Not too long ago, Aatu Räty was perceived as the top player in the 2021 NHL Draft. While he was never looked at as a McDavid or Matthews caliber player, he was nevertheless considered the best player in his age group. When the 2020-21 season rolled around, however, he quickly became a fringe Top-10 player on most rankings, in part because of names like Matty Beniers and William Eklund performing so well, but also because his play has matched that of a player bouncing between the Liiga and the U20 league in Finland, struggling to produce at the professional level.
This sudden drop in draft stock made me examine his play over a three-year period, and after a few viewings, the question became: What happened to 2018-19 Aatu Räty?
What The Numbers Show
If we look at his statistical output over this 3 season period, we notice that Räty’s point production hasn’t just stagnated, it’s decreased season-to-season, which is already a bad sign for a player going through some of his most crucial developmental seasons. Two seasons ago, his U20 production was hanging with names like Laine, Rantanen, and Barkov, but he hasn’t been able to match their pace since then at the next level.
Statistical analysis is nowhere near the most effective way to evaluate any player, let alone prospects in their teens, but this monumental difference between Räty and the most prominent Finnish players and prospects that produced around his level in their D-2 is hard to ignore.
Räty’s On-Ice Evolution
Building a timeline dating back to 2018-19, we start to notice a few reasons Räty hasn’t maintained ‘first overall’ status. Back in the 18-19 season, there’s a lot to like. The player we’re watching is one that is obviously very skilled, and he knows it too. Räty is dominating play in the offensive zone, he loves having the puck on his stick and he’s doing well to bring the puck to scoring areas. The aspect of his offensive game that was most likely to translate well when he moved to the next level was his great shot, which he could pinpoint and that came off his stick quickly. He was also a force on the power-play, running the unit from both half-walls throughout the season, finding ways to inch towards dangerous areas to fire off a wrister. Another aspect of his game that stood out was how well he manipulated the opposition in transition. He seemed unbothered by nearby defenders and let his quick hands and shot do the work for him, as we see here:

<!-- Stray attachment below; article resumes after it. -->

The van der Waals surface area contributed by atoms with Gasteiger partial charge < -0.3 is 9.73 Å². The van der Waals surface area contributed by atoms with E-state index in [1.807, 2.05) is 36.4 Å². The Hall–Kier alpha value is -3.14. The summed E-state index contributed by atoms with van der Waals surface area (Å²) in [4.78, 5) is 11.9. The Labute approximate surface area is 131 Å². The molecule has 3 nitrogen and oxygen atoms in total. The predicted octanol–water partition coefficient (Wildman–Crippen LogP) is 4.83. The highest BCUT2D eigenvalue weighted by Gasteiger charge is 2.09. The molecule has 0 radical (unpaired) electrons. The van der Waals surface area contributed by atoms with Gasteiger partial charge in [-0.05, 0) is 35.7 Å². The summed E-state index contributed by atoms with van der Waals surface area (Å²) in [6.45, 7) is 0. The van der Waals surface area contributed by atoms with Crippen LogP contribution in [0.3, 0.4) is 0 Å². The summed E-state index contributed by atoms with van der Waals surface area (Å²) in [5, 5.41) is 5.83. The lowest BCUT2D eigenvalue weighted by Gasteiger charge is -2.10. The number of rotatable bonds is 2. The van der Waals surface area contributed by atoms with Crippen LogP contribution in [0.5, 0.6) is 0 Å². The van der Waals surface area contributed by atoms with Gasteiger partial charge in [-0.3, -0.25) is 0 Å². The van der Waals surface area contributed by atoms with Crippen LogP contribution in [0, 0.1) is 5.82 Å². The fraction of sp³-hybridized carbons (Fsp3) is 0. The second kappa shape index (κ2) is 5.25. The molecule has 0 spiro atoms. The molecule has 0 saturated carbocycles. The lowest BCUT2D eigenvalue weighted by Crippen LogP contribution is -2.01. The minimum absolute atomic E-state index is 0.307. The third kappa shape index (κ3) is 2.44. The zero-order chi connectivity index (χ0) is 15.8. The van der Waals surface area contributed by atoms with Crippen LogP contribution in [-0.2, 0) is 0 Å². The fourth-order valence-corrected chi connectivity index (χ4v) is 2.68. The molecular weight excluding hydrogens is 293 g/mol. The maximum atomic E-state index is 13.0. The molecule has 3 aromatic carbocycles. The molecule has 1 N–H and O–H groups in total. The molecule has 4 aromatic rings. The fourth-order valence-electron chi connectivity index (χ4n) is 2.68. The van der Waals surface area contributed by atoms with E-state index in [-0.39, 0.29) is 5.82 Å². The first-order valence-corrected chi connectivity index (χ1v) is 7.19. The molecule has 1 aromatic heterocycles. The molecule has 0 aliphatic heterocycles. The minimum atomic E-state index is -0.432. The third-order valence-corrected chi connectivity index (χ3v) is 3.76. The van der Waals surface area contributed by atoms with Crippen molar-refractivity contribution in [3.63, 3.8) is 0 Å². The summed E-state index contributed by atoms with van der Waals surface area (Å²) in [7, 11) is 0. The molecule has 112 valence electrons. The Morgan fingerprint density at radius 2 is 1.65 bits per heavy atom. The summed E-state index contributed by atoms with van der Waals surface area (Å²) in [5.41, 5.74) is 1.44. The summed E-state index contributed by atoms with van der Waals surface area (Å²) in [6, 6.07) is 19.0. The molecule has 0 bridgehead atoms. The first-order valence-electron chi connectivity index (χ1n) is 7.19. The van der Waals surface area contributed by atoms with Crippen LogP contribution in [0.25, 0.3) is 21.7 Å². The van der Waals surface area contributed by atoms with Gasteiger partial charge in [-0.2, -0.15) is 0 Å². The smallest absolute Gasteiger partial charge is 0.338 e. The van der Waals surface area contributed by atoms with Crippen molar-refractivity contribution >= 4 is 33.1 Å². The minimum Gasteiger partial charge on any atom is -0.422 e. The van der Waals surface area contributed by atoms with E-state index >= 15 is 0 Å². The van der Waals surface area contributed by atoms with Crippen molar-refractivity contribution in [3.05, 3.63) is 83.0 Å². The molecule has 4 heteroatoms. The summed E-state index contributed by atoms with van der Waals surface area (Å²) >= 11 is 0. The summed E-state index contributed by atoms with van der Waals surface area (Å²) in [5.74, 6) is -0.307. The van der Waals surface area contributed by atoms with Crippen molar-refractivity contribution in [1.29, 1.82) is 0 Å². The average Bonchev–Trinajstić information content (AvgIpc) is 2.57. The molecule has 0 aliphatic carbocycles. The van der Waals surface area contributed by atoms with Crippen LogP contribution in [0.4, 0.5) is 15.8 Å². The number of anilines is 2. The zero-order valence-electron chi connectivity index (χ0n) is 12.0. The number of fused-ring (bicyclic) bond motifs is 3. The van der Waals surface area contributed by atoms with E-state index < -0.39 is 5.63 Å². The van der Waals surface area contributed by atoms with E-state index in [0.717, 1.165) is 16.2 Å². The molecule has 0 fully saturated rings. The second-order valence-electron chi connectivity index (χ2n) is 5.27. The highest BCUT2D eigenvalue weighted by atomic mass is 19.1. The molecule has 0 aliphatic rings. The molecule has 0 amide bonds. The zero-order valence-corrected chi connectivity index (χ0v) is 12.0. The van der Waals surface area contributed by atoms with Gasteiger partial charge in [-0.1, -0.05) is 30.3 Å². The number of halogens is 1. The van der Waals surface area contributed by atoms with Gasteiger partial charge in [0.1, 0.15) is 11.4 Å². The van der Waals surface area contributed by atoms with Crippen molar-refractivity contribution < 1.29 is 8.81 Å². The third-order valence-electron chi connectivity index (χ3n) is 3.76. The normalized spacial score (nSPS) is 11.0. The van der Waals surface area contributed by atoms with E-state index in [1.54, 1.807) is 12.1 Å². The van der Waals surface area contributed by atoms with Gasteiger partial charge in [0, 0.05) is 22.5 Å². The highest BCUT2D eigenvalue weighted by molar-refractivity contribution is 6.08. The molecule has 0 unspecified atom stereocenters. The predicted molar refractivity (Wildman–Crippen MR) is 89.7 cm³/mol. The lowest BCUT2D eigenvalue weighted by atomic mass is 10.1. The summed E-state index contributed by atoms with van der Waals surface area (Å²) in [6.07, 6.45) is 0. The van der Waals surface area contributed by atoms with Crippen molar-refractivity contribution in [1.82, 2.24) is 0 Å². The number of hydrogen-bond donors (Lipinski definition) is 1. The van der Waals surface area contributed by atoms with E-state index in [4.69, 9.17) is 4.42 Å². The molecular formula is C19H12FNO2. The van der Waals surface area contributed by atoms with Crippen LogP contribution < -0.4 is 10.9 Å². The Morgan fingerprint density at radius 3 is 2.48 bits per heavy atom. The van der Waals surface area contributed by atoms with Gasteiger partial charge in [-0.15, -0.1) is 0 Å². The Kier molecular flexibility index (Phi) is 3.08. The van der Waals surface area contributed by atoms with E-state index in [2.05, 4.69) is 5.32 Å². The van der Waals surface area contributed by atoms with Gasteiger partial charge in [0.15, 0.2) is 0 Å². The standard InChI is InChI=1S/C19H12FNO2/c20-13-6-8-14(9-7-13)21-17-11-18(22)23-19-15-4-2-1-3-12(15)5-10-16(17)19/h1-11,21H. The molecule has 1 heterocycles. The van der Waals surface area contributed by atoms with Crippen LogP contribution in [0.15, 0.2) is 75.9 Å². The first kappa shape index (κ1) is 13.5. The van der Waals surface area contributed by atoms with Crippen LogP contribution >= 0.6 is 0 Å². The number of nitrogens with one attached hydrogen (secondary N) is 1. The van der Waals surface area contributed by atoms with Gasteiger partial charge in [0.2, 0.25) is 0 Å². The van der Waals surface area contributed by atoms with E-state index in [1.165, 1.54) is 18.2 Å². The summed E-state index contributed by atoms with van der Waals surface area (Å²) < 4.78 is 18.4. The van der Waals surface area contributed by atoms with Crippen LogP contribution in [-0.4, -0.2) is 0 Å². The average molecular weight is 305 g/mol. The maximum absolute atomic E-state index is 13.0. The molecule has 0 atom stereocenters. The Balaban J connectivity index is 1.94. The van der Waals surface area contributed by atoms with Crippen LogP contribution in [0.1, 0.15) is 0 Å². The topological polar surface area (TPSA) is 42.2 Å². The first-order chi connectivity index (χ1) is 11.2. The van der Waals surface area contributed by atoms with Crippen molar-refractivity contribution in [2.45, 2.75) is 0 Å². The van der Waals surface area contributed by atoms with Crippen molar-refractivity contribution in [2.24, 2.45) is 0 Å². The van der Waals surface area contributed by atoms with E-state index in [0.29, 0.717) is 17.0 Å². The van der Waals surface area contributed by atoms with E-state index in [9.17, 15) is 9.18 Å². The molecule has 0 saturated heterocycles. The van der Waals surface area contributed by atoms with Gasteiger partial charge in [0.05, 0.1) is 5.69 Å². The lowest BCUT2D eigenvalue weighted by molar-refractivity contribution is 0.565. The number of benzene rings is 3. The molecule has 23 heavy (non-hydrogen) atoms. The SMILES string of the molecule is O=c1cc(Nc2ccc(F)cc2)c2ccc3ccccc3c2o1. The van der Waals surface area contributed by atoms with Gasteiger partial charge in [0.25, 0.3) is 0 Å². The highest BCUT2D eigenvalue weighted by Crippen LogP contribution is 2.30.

The combination of high-level shooting and ability to get to good areas as a puck-carrier made him score more goals than assists, and his overall point totals were eye-catching. With that being said, his goal totals overshadowed two things that have left him struggling in a professional league that requires as much mental skill as it does physical skill: Scanning for options and making smart plays with the puck on his stick, and being an option for his teammates with the puck off his stick.
In the last two seasons, he has developed a certain level of unwillingness to bring the puck to high-danger areas, both as a puck carrier and as a passer. It seems as though his most consistent touches are through high cycles that he forces when there are better options available. However, whether it’s cycling or on the rush, we just aren’t seeing high danger Aatu Räty anymore.
Many clips could display the issue at hand, but none more than this one. If we watch this clip closely, the defender cheats towards Räty’s teammate cutting wide, positioning himself nicely for Räty to drive the middle lane and get a terrific chance. Instead he forces the play wide, almost lunging just to get this pass off, and it ruins a great opportunity to tie the game.